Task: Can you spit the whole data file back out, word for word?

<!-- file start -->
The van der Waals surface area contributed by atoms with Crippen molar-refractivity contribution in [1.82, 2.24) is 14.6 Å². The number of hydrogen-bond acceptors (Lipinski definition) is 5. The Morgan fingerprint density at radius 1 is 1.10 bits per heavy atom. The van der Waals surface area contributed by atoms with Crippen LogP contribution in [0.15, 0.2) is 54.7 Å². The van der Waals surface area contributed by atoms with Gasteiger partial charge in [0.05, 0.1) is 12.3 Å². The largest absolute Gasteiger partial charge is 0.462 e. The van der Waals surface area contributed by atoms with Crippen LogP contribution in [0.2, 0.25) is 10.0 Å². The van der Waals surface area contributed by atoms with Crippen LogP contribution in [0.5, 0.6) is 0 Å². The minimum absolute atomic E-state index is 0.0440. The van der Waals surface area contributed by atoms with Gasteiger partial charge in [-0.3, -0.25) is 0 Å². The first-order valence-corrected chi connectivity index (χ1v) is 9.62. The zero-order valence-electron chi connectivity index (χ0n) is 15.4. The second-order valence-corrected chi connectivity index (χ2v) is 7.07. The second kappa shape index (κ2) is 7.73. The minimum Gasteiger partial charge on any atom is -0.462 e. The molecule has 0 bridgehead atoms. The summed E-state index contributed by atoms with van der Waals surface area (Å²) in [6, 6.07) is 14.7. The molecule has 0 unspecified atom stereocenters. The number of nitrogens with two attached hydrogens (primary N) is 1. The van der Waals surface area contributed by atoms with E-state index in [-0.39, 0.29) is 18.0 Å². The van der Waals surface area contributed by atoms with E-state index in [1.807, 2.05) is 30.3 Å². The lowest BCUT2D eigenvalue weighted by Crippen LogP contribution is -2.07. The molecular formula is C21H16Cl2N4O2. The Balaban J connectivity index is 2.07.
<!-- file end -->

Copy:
The van der Waals surface area contributed by atoms with Crippen molar-refractivity contribution in [1.82, 2.24) is 14.6 Å². The number of hydrogen-bond acceptors (Lipinski definition) is 5. The Morgan fingerprint density at radius 1 is 1.10 bits per heavy atom. The van der Waals surface area contributed by atoms with Crippen LogP contribution in [0.15, 0.2) is 54.7 Å². The van der Waals surface area contributed by atoms with Gasteiger partial charge in [0.05, 0.1) is 12.3 Å². The largest absolute Gasteiger partial charge is 0.462 e. The van der Waals surface area contributed by atoms with Crippen LogP contribution in [0.2, 0.25) is 10.0 Å². The van der Waals surface area contributed by atoms with Crippen LogP contribution in [0.5, 0.6) is 0 Å². The minimum absolute atomic E-state index is 0.0440. The van der Waals surface area contributed by atoms with Gasteiger partial charge in [-0.3, -0.25) is 0 Å². The first-order valence-corrected chi connectivity index (χ1v) is 9.62. The zero-order valence-electron chi connectivity index (χ0n) is 15.4. The second-order valence-corrected chi connectivity index (χ2v) is 7.07. The second kappa shape index (κ2) is 7.73. The minimum Gasteiger partial charge on any atom is -0.462 e. The molecule has 0 bridgehead atoms. The summed E-state index contributed by atoms with van der Waals surface area (Å²) in [6, 6.07) is 14.7. The molecule has 0 unspecified atom stereocenters. The number of nitrogens with two attached hydrogens (primary N) is 1. The van der Waals surface area contributed by atoms with E-state index in [-0.39, 0.29) is 18.0 Å². The van der Waals surface area contributed by atoms with E-state index in [1.807, 2.05) is 30.3 Å². The lowest BCUT2D eigenvalue weighted by Crippen LogP contribution is -2.07. The molecular formula is C21H16Cl2N4O2. The Balaban J connectivity index is 2.07.